Ecommerce Proof of Concept: What You Need to Know

Basics of a Smart Proof of Concept

It’s no secret that B2B ecommerce can be difficult to sell across a large organization. One path forward, as Practical Ecommerce recently suggested, is a simple proof-of-concept (POC) without SAP integration. The idea is fairly straightforward: Launch a good-looking, low-cost SaaS solution using a B2C-oriented platform and thus prove to the brass that ecommerce is viable.

This is a good option for companies that want to test their customers’ reaction to ecommerce in a limited way. But a non-integrated proof of concept is limited. Here are 3 crucial things you should know, both for your proof of concept now, and for your permanent ecommerce solution.  

1. A proof of concept proves… a concept, not a specific solution

An ecommerce platform that’s easy to launch makes a good POC because the barrier to entry is low. With minimal risk, you can launch a SaaS solution with no integration to SAP, take a minimal number of orders, and input them manually into SAP. You’re not trying to prove the solution as a whole. You’re just proving that your customers will use ecommerce.

That means that your proof-of-concept platform may not be the best permanent choice for an ecommerce platform. This is especially true if you use a solution like Shopify or Bigcommerce that doesn’t integrate to SAP out of the box. These platforms can prove the concept of ecommerce while not proving they are the right platform for your business.

Why? Because SAP integration a key indicator of platform fit. Here’s why.

, Ecommerce Proof of Concept: What You Need to Know

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2. Without integration, bad pricing & inventory data ticks off your B2B buyers

In the world of ecommerce, everything starts with the user. What information do they need to make a confident decision to buy? Here’s the essential information for B2B purchases:

  • Accurate inventory availability
  • Accurate ATP (available to promise) calculation
  • Accurate contract pricing
  • Accurate quantity price breaks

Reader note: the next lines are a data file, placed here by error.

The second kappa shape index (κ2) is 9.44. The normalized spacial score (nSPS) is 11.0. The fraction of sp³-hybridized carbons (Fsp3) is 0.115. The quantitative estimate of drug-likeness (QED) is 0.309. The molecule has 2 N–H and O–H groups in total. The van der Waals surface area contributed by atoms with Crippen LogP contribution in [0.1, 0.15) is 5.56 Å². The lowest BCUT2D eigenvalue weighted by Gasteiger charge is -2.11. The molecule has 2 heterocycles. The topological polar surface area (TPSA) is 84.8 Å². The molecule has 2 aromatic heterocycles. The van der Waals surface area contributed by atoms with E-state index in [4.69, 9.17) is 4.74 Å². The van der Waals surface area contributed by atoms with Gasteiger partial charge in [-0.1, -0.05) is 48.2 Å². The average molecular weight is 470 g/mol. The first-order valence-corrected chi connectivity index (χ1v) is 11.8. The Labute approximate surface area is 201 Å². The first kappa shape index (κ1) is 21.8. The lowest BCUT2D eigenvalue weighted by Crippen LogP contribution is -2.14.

• Choice of ship-from warehouse (where applicable)
  • Choice of multiple sold-to accounts (where applicable)

Here’s why this data matters. Since your proof-of-concept website isn’t integrated to SAP in real time, your customer will have all kinds of questions:

  • Is the inventory still available, or has another order claimed it?
  • Am I looking at list price, or my negotiated contract price?
  • Why don’t I get the same quantity price breaks in ecommerce that I get when phone in my order?
  • I need the product ASAP—why can’t I choose the closest ship-from warehouse, like I can when I phone in my order?

Since your ecommerce proof-of-concept can’t answer these questions, your customer will grow frustrated with the user experience. In a limited number of test cases (the POC scope), this most likely won’t damage customer relationships. However, you should seek to address SAP integration in your permanent ecommerce solution. 

3. When moving forward from your POC, consider SAP integration

Your ecommerce POC most likely didn’t include integration to SAP. After all, why would it? You’re not testing whether integration will make things more efficient. You’re just testing your customers’ reaction to ecommerce.

But as you move forward and evaluate permanent ecommerce solutions, it’s crucial to consider the integration. Your ecommerce orders have to get into SAP, and at scale, manual order entry gets expensive for you and time-consuming for your customer service staff.

Not only that, but a non-integrated permanent solution will generate order errors. These orders originate in 2 ways:

  1. Errors in CSR data entry—The order is properly formed and SAP-ready, but the CSR types it in wrong and SAP rejects it.
  2. Errors in customer order formation—The disconnected ecommerce website allows customers to place badly-formed orders that SAP would never accept.

In the first case, CSRs can double-check against the original ecommerce order and find the error they introduced. Not a big deal, but it will irritate them, and at scale, it could prove significant.

In the second case, CSR workload increases and the process becomes murky. The CSR has to reach out to the customer manually to figure out what they were trying to order. As a one-off case, this isn’t a huge problem; but at scale, it can become disruptive. 

Of course, CSR workload isn’t the only reason SAP integration is critical to success. Your customers also need real-time SAP data to help them make buying decisions. Contract pricing, scaled pricing, inventory availability, ATP, ship-from warehouse, and many other data points really are required for customer confidence. Since that data lives in SAP, a real-time integration is most viable way to bring it to ecommerce (and to your customers).

The Takeaway: Integrate, integrate, integrate!

A non-integrated proof-of-concept is a great place to start, especially if your organization is skeptical of ecommerce. However, it’s important to envision SAP integration at some point in your ecommerce journey. It may not be necessary in your proof of concept, but it could make or break your permanent ecommerce solution. 

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About Author

George Anderson

George serves as Digital Marketing Manager. A blogger and journalist with a passion for B2B ecommerce, he has written for the Magento blog, Digitalcommerce360, Supply & Demand Chain Executive, ERPgenie, and others.